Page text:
We have different gifts, according to the grace given to each of us. (Romans 12:4-6)
A few years back, Northway Church entered into a sizable building expansion project. We desperately needed more space for our student ministry, a larger foyer / common space area, parking spaces, and a redesign of our landscape. In the process of planning this project, we also decided to add a coffee shop for use of church attenders on Sunday and the community throughout the week.
I’d been through one previous building expansion before this one, and we used a design-build firm for that project. This time, however, the decision was made to go a more traditional route of using an architect to design the blueprints, then hire a contractor to construct the building. We hired Lyman, Davidson, and Dooley out of Atlanta (lddi-architects.com) to design the project and Sheridan Construction (sheridanconstruction.com) from Macon, Georgia, to build it. Once construction commenced, we had monthly OAC (Owner, Architect, Contractor) meetings to receive updates on the project and ensure all parties involved were informed of any changes and working together toward the common goal.
As I sat through those meetings, it was clear that there were three different entities involved in making this building become a reality, that each had a specific role, and that all were necessary for the success of the project.
Northway Church (Owner): Our job was to evaluate our current and future ministry needs, to explain how we needed the building to function, and to describe with broad strokes the end product. We were, essentially, the vision casters for the project.
Lyman, Davidson, & Dooley (Architect): Their job was to take our vision and create a plan for how it could practically become a reality. They took our pie-in-the-sky dreams and hopes and told us how to tweak or modify them to fit into our budget. They took our scribbles on napkins, our hundreds of Pinterest photos, and our rough sketches to form a strategic plan that followed building codes and could actually be used by a contractor to construct the building.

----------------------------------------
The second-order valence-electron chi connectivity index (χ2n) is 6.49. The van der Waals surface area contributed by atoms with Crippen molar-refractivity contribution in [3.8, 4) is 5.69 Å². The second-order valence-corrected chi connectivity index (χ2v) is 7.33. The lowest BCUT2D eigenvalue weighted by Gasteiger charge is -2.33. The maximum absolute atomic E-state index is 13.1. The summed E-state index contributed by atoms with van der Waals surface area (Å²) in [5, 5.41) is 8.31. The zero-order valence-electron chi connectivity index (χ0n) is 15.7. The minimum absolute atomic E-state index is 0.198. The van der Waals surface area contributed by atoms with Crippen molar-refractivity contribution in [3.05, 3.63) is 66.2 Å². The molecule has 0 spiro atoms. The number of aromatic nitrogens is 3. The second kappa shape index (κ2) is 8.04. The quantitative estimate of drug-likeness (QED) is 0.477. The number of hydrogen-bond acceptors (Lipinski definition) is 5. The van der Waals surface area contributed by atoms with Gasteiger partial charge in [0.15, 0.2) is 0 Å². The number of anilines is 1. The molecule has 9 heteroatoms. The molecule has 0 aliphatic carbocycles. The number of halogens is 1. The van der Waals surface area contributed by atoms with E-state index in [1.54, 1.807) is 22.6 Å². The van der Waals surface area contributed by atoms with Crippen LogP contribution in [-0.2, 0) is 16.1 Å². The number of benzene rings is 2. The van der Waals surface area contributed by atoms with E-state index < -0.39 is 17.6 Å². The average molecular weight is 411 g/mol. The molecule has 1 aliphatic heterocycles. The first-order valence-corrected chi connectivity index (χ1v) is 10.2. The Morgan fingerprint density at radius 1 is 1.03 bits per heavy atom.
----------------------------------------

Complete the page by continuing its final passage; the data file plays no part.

Sheridan Construction (Builder): Their job was to make it happen. They took the plans and made our dreams become reality. From the initial site work to the last coat of paint, they took the project from paper to a physical building.
As I’ve reflected on the partnership it took in that venture, I’ve thought about how much this same structure applies to virtually any successful business or organization. A healthy staff will consist of the following types of individuals:
1 — Dreamers: Like the “owners” in our construction project, these are the individuals who seem to instinctively know where the company or organization needs to go. They possess the vision for tomorrow. They wake up in the morning dreaming about what is “next.”
• Love the big picture, but are bored with the details of a project.
• Have numerous new ideas a day. Most aren’t worth pursuing, but about 1 in 10 actually have some merit.
• See the end goal and get really frustrated when the business or organization isn’t moving toward this goal.
• Sometimes can have such tunnel vision that they are willing to run over people to reach the goal.
In the church world, the dreamer is most often the senior or lead pastor. Healthy churches need this person to pray about / determine where God is leading the church, and then to cast this vision to others.